Hypothyroidism: the Quiet Threat

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Underactive thyroid can masquerade as normal aging

Fred, a 6-year-old golden retriever, hasn't been himself lately. He spends less time playing and a lot more time curled up by the fire. His coat is looking dry and thin. His owners wonder: Is Fred just getting old, or is he sick?

There's no way of knowing for sure without a veterinary exam. But one of the first things that would flash through my mind would be hypothyroidism.

You may have heard of hypothyroidism because it's fairly common in humans. As it turns out, it's widespread in dogs too. In fact, hypothyroidism is the most common glandular disorder in dogs. (Cats, on the other hand, almost never develop this illness.)

A healthy thyroid gland produces hormones that are vital to the proper functioning of every cell in the body. But in hypothyroidism, the thyroid's production slows or even stops. Hypothyroidism is more common in some breeds, so it is suspected that there is a genetic cause.

Hard to Spot--Easy to Treat
Because the slowdown is gradual and symptoms often don't appear until a dog is in middle age (3 to 8 years old), many an owner has blamed the effects of hypothyroidism on the aging process. It's no wonder. Hypothyroidism's most common symptoms mimic the changes that many dogs undergo as they get older.

Lethargy
Weight gain
Difficulty staying warm
Dry, flaky, greasy, or smelly coat and/or ears
Ear infections
Hair loss on the trunk or tail (but not the legs or head)
If left untreated, the disease seldom kills a dog, but it can make his life miserable. Underactive thyroid can impair the function of the brain, eyes, heart, and gastrointestinal system.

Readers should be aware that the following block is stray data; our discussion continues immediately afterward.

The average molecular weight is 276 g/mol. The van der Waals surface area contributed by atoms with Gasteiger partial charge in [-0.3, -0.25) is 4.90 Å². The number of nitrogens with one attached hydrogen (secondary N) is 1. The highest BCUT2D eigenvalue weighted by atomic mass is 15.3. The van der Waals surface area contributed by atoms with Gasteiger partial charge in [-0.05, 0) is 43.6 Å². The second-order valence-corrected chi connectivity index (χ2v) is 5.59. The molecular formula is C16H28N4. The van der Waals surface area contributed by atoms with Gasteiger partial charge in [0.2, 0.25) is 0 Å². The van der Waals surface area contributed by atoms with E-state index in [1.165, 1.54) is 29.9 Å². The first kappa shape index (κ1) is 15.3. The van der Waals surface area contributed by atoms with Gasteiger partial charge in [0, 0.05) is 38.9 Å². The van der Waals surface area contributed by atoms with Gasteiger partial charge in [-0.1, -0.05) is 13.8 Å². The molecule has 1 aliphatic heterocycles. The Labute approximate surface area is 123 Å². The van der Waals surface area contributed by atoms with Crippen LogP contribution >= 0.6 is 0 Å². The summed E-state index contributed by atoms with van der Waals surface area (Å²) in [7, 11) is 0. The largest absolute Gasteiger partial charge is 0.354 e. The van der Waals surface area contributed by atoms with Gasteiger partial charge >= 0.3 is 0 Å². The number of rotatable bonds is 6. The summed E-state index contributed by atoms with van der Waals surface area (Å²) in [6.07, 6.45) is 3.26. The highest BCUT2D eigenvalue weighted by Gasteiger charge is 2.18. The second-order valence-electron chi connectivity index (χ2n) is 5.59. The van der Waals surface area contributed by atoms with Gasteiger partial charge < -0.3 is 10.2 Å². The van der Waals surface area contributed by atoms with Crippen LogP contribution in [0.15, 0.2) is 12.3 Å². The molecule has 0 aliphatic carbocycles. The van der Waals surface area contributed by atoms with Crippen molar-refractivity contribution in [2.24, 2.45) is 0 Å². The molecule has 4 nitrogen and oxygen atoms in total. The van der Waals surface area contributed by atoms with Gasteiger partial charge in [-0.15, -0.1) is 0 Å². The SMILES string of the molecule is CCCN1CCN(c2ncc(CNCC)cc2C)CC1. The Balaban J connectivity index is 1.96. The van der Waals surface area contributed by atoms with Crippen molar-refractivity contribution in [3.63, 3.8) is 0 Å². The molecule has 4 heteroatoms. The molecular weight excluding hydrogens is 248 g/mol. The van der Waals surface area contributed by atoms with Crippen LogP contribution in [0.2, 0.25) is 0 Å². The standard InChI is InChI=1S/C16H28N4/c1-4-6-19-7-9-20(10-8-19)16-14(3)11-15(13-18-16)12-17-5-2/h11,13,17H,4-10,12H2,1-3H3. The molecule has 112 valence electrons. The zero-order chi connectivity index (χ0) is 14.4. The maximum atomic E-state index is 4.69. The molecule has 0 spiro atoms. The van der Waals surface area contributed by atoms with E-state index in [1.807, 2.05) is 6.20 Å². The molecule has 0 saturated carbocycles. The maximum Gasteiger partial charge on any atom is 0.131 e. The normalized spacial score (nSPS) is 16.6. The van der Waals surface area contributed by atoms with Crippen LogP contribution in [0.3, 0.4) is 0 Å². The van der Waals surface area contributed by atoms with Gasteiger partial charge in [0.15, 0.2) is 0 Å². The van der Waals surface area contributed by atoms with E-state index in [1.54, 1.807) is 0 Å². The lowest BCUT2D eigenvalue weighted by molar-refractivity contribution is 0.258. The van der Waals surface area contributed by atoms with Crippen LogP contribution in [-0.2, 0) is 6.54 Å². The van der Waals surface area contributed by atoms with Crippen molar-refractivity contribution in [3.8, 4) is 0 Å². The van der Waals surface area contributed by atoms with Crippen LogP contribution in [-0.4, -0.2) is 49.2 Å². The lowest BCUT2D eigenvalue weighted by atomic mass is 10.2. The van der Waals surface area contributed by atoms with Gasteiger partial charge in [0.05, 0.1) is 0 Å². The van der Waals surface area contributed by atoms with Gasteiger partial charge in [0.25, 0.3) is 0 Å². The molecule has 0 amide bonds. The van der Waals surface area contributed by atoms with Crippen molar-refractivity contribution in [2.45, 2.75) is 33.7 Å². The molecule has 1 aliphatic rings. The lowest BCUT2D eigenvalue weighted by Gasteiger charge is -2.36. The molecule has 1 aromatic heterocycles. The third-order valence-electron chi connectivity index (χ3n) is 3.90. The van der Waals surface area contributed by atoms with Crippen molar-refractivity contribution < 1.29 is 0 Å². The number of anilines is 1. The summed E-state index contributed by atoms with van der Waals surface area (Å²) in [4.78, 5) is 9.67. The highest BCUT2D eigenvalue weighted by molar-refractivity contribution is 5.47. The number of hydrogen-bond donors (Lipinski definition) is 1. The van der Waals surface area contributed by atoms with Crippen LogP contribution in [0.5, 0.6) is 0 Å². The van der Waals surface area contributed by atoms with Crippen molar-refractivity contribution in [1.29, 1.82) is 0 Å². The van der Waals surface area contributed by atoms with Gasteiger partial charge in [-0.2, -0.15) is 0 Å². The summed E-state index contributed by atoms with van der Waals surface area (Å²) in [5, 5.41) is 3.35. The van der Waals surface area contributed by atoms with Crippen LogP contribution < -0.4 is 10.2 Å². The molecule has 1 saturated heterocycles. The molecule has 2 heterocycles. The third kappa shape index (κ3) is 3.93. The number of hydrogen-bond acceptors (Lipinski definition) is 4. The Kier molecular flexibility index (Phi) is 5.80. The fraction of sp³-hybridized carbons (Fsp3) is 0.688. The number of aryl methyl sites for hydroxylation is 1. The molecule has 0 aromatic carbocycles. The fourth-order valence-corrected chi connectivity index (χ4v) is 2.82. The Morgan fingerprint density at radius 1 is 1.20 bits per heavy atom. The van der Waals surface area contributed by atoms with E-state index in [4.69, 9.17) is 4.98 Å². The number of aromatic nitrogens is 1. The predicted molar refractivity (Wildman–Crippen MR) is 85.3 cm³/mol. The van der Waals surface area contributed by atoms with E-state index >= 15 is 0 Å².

Once you identify it, though, treatment for hypothyroidism is simple and very effective in most cases. In fact, with proper treatment, dogs with an under-active thyroid have normal lifespans and recover completely. All they need is a thyroid supplement, usually taken in pill form twice daily. Some symptoms disappear quite quickly (lethargy may improve in a week). Other symptoms, such as hair loss, may take several months to reverse.

Putting It to the Tests
The most challenging part of hypothyroidism is making the diagnosis. Many people-dog owners and vets alike-don't know about the latest generation of diagnostic blood tests. Vets used to count on blood tests called Total T3 and Total T4, which checked the amount of thyroid hormone in the bloodstream. But recent research has shown that these tests are not very accurate for diagnosis.

Now there's a better way: a series of three additional tests called serum Free t4, canine tsH concentration, and thyroglobulin autoantibodies. All are highly accurate. And while they can cost a little bit more than the older approach, they're still affordable. (At the American Society for the Prevention of Cruelty to Animals [ASPCA] in New York City, the cost for the series is $35.)

Which dogs need the new tests? I asked Arnold Plotnick, DVM, chief of staff at the Bergh Memorial Animal Hospital of the ASPCA in New York City. If a dog shows symptoms of hypothyroidism, a Total T4 should be performed initially, as a preliminary screening, along with several other very useful tests such as a complete blood count, general chemistry screen, and urinalysis, says Dr. Plotnick. This will help rule out diseases that may cause similar symptoms and also provide a clue as to whether the thyroid is an issue. If the Total T4 test is low-normal or low, you should ask your veterinarian about having your dog get the three new tests.

Breeds at Higher Risk
Hypothyroidism can strike any dog and affects males and females equally. Some breeds do run a higher risk however. Golden retrievers, Doberman pinschers, dachshunds, shelties, Irish setters, Pomeranians, miniature schnauzers, cocker spaniels, and Airedales are among those.

PHOTO (COLOR): If he seems more than just down in the dumps, consider thyroid screening

PHOTO (COLOR): Amy Marder, VMD

ILLUSTRATION

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by Amy Marder, VMD, Clinical assistant professor at the Tufts University School of Veterinary Medicine and vice president of Behavioral Medicine and Companion Animal Services at the ASPCA Headquarters in New York City

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